Friday, 27 April 2012

Knitted Bath Sponge

The late 19th century saw many publications filled with patterns for all sorts of fashion and household accessories in all kinds of media. The material culture of any era can speak volumes beyond its appearances and uses some of which are lost in time but should not be ridiculed or mocked for a lack of understanding in later times. A dainty item such as this lacy sponge tells of a society highly concerned with cleanliness, and which also had the time to create, let alone use, such an object, and treat it carefully, as the pattern states that it should always be “hung up where the air can pass freely through it.” Many kinds of lace were popular in this era, again, for fashion and household accessories. This piece is knit in two lace circles which are then attached by double threading the blue cord though the outer eyelets. The pattern also suggests that “When necessary, unpick the blue stitching, which is purposely made conspicuous, wash and thoroughly dry the knitted sections, and again sew together.” The pattern comes from Weldon’s Practical Knitter, Number 130, Thirty-Second Series (1896), published in Weldon’s Practical Needlework, Volume 11, Interweave Press, 2004. The original pattern called for “unbleached knitting cotton, No. 8” and “four steel needles No. 9” whose modern equivalent is 3.75mm/US 5. I used DMC Baroque Crochet Cotton in Ecru. The interior is filled with “scraps of white rag” according to the pattern. The blue cotton cord, in Aunt Lydia’s Classic Crochet Size 10, was crocheted with a 2.50mm hook.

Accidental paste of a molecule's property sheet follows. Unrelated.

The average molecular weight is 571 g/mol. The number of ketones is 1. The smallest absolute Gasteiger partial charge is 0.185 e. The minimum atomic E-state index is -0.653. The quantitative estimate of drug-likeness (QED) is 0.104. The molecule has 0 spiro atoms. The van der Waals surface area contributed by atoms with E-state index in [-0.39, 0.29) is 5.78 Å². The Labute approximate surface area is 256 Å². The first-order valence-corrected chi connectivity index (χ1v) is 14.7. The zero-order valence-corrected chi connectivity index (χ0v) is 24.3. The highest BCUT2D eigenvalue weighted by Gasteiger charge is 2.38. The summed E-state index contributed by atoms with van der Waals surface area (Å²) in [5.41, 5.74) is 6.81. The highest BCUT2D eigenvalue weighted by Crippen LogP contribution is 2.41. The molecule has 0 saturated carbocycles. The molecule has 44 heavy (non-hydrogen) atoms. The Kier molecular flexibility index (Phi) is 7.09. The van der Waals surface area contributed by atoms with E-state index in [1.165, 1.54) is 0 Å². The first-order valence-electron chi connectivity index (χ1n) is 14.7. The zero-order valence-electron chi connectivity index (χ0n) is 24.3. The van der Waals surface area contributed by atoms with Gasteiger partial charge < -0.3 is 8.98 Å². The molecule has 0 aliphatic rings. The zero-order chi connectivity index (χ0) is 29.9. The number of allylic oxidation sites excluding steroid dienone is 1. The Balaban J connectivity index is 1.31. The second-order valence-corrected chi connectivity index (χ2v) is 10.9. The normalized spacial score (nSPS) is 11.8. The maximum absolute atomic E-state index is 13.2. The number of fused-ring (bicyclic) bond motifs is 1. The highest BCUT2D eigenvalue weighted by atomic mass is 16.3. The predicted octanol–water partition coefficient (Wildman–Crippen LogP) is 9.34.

Weldon’s suggests a size, “if loosely worked, of nine inches across,” and mine came out at considerably smaller at just over 6” wide.
In spite of its name, the recommended use of this object is for cleaning windows. {Note: All quotations are from the facsimile edition of Weldon’s Practical Needlework, Volume 11, published by Interweave Press, 2004.}


Lynn S. said...

Cleaning windows? *blink*

One More Stitch said...

I know - I had the same reaction!